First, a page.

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before. The word Jeheliphu which we render renew, signifies change; they shall have for their own, his strength; a weak believer, and his strong Saviour, will be too hard for all that can rise against

them : it is here fit, hominem cum basi metiri, as in • statues, to measure the main with the basis on which

he stands; and there is no taking the right measure of a Christian but that way.

Thou art now, indeed, exposed to great storms and tempests, yet he builds thee on himself, makes thee, by believing, to found on him; and so, though the winds blow and the rain fall, yet thou standest

, being built on him thy rock! And this, indeed, is our safety, the more we cleave to our rock and fasten on himn : this is the only thing that establishes us, and perfects and strengthens us ; therefore, well is that word added Jeuersáoas, found you, or settle you, on your foundation. This is the firmness of the church against the gates of hell; he is a strong foundation for establishment, and a living foundation; having influence into the building for perfecting it; for it is a living house, and the foundation is a root sending life to the stones, that they grow up, as this apostle speaks

It is the want of this activity of faith on Jesus, that keeps us so imperfect, and wrestling still with our corruptions without any advancement. We wrestle in our own strength too often, and so are justly, yea necessarily, foiled; for it cannot be otherwise, till we make him our strength. This we are still forgetting, and we had need to be put in mind of it, and frequently to recollect it. We would be at doing for ourselves, and insensibly fall into this folly, even after much smarting for it, if we be not watchful against it; there is this wretched natural independency in us, that is so hard to beat out. All our projectings are but castles in the air, imaginary buildings without a foundation, till once laid on Christ. But never shall we find heart peace, sweet peace, and progress in holiness, till we be driven from it, to make him all our strength; till we be brought to do nothing, to attempt nothing, to hope or expect nothing, but in him; and then shall we indeed find his fulness and all-sufficiency, and be more than conquerors through him who hath loved us!!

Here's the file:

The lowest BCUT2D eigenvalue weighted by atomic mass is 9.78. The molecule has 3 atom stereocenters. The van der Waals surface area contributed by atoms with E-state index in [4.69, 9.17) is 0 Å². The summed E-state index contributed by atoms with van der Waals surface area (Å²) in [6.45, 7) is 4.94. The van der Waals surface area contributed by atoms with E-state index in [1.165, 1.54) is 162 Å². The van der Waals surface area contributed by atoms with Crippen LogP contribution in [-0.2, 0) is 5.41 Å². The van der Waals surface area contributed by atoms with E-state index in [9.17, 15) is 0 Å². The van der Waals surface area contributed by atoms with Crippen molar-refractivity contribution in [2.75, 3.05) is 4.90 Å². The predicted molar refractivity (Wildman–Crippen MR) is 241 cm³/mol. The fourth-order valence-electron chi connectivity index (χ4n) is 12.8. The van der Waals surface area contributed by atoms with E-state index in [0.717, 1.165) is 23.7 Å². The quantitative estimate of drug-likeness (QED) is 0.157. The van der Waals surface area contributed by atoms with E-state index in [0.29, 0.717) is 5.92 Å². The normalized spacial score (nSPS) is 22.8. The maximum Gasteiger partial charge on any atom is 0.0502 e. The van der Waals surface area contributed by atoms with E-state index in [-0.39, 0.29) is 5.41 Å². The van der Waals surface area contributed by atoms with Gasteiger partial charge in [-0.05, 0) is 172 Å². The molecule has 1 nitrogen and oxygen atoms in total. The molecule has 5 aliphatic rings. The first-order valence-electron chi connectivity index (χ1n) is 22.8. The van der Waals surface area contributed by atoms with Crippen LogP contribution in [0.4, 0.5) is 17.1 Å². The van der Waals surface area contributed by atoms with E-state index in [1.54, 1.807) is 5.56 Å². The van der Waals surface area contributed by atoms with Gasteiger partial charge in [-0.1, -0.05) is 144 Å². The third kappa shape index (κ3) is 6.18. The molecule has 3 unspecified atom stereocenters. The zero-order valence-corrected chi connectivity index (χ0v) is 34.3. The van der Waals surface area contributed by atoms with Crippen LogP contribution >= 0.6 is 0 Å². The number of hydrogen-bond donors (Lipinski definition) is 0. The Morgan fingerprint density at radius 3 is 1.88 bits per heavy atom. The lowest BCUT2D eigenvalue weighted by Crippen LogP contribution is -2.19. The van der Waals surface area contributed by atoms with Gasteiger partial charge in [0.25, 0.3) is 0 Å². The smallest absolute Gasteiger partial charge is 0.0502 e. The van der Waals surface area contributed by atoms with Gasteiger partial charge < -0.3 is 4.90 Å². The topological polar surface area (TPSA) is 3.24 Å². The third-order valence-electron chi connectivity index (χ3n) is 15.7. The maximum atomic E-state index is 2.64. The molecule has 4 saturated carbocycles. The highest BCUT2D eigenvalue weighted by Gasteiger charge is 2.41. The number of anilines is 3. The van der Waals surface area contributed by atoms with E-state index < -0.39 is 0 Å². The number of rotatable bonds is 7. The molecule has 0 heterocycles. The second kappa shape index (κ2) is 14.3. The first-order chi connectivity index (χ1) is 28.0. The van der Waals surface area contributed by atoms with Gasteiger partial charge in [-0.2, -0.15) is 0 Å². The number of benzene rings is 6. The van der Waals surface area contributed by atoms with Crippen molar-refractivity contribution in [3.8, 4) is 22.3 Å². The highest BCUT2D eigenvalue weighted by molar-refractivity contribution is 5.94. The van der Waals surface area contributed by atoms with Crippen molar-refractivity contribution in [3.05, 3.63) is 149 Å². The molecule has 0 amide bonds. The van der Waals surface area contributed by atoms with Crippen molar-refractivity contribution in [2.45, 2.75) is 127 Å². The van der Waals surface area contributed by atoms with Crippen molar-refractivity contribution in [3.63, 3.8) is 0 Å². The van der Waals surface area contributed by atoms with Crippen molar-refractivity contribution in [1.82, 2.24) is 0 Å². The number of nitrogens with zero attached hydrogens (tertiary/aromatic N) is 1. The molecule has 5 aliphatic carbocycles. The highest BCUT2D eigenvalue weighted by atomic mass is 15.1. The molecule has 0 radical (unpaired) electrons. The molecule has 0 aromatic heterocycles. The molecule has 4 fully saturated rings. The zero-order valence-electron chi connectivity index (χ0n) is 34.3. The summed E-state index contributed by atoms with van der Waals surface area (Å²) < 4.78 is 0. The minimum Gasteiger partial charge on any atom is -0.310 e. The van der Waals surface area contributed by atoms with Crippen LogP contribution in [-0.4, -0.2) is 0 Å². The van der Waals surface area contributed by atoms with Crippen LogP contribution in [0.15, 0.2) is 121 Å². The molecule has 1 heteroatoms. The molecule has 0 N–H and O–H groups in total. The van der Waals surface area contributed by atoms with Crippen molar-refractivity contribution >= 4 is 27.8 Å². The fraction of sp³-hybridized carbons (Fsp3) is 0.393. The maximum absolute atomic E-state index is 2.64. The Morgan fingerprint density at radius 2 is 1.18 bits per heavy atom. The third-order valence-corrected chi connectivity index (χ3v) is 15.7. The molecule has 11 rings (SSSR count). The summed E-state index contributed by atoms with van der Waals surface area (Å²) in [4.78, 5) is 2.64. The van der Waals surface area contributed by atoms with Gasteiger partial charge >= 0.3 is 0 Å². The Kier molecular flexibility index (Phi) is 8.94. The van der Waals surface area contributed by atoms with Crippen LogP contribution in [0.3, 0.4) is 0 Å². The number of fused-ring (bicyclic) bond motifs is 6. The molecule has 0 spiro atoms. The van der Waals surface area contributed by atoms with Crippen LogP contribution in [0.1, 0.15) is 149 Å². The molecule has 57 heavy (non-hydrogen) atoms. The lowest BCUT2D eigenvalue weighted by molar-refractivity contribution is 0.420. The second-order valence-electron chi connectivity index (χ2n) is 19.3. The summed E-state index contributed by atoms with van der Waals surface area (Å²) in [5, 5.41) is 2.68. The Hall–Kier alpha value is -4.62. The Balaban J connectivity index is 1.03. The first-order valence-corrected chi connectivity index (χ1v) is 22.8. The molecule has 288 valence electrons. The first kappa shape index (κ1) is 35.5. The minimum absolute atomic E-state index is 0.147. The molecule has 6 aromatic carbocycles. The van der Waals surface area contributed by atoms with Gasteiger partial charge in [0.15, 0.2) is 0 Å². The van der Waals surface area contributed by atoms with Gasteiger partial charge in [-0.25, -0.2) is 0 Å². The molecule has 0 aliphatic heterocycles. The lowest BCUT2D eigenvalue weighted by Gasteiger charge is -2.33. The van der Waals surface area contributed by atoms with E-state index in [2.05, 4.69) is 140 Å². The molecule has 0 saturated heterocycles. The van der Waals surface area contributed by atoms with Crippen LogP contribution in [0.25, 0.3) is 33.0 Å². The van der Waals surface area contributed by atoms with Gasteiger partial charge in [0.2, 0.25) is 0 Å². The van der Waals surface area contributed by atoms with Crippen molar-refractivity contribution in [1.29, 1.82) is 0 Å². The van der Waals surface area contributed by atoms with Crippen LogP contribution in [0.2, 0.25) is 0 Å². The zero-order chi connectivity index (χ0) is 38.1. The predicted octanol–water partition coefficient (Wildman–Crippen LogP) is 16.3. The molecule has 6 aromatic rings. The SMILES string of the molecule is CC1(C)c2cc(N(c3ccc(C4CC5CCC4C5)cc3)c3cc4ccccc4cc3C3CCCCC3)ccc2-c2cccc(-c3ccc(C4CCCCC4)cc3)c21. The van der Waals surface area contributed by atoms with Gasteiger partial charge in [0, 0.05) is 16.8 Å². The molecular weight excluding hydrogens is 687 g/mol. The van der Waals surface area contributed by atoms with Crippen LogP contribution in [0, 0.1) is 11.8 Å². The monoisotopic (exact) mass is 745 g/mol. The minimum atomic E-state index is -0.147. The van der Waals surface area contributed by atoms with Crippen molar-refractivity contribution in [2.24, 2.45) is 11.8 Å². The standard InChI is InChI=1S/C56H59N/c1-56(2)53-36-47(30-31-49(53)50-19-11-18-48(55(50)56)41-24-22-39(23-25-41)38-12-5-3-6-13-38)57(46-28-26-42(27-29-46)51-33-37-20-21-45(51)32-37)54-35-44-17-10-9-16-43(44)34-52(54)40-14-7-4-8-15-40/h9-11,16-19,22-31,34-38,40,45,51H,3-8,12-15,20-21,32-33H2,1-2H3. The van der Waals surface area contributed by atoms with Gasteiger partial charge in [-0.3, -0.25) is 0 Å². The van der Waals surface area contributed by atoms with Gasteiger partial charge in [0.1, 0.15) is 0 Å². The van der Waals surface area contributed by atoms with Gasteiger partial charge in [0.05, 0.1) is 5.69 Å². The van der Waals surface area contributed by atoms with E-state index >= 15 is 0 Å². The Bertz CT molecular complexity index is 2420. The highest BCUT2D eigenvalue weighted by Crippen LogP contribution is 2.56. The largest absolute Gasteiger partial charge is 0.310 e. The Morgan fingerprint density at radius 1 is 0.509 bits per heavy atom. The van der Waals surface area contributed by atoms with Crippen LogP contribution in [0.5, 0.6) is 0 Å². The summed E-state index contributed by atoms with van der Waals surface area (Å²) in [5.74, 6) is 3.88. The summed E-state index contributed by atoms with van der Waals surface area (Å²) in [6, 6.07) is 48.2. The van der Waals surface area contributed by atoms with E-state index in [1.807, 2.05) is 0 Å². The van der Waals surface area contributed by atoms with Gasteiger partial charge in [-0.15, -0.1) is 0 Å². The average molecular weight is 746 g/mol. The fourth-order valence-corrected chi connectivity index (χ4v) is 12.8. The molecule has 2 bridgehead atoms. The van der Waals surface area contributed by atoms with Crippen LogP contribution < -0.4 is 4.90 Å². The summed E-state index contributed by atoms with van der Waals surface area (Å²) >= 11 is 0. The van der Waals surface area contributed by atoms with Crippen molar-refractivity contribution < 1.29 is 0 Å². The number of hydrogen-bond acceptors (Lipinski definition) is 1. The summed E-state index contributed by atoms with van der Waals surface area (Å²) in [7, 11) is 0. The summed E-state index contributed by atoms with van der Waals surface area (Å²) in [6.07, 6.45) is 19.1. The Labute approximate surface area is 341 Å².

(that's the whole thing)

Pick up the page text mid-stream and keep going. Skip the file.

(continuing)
i Matt, vii. 25.

1 Epist. ii. 4, 5.

But the God of all grace.] By reason of our many wants and great weakness, we had need to have a very full hand and a very strong hand to go to, for supplies and support. And such we have indeed; our Father is the God of all grace, a spring that cannot be drawn dry, no, nor so much as any whit diminished.

He is the God of all grace : the God of imputed grace, of infused and increased grace, of furnished and assisting grace.

The work of salvation is all grace from beginning to end. Free grace in the plot of it, laid in the counsel of God, and performed by his own hand all of it. His Son sent in the flesh, and his Spirit sent into the hearts of his chosen, to apply Christ. All grace is in him, the living spring of it, and flows from him; all the various actings, and all the several degrees of grace; he is the God of pardoning grace, that blots out the transgressions of his own children, for his own name's sake", that takes up all quarrels, and makes one act of oblivion serve for all reckonings betwixt him and them. And, as the God of pardoning grace, so he is also the God of sanctifying grace, who refines and purifies all those he means to make up into vessels of glory, and hath in his hand all the fit means and ways of doing this; purges them bý afflictions and outward trials, by the reproaches and hatreds of the world. The profane world little know how serviceable they are to the increase of the graces and comforts of a Christian, when they indignify and cute him; yea, little doth a Christian himself sometimes think how great his advantage is by those things, till he find it, and wonders at his Father's 1 Rom. viii. 37.

m Isa. xlii. 25.


wisdom and love. But most powerfully are the children of God sanctified by the Spirit within them, without which, indeed, no other thing could be advantage to them in this. That divine fire kindled within them is daily refining and sublimating them; that Spirit of Christ is conquering sin, and, by the mighty flame of his love, consuming the earth and dross that is in them; making their affections more spiritual and disengaged from all created delights: and thus as they receive the beginnings of grace freely, so all the advances and increases of it. Life from their Lord still flowing and causing them to grow, abating the power of sin, strengthening a fainting faith, quickening a languishing love, teaching the soul the ways of wounding strong corruptions, and fortifying its weak graces : yea, in wonderful ways advancing the good of his children by things not only harsh to them, as' afflictions and temptations, but by that which is directly opposite in its nature, sin itself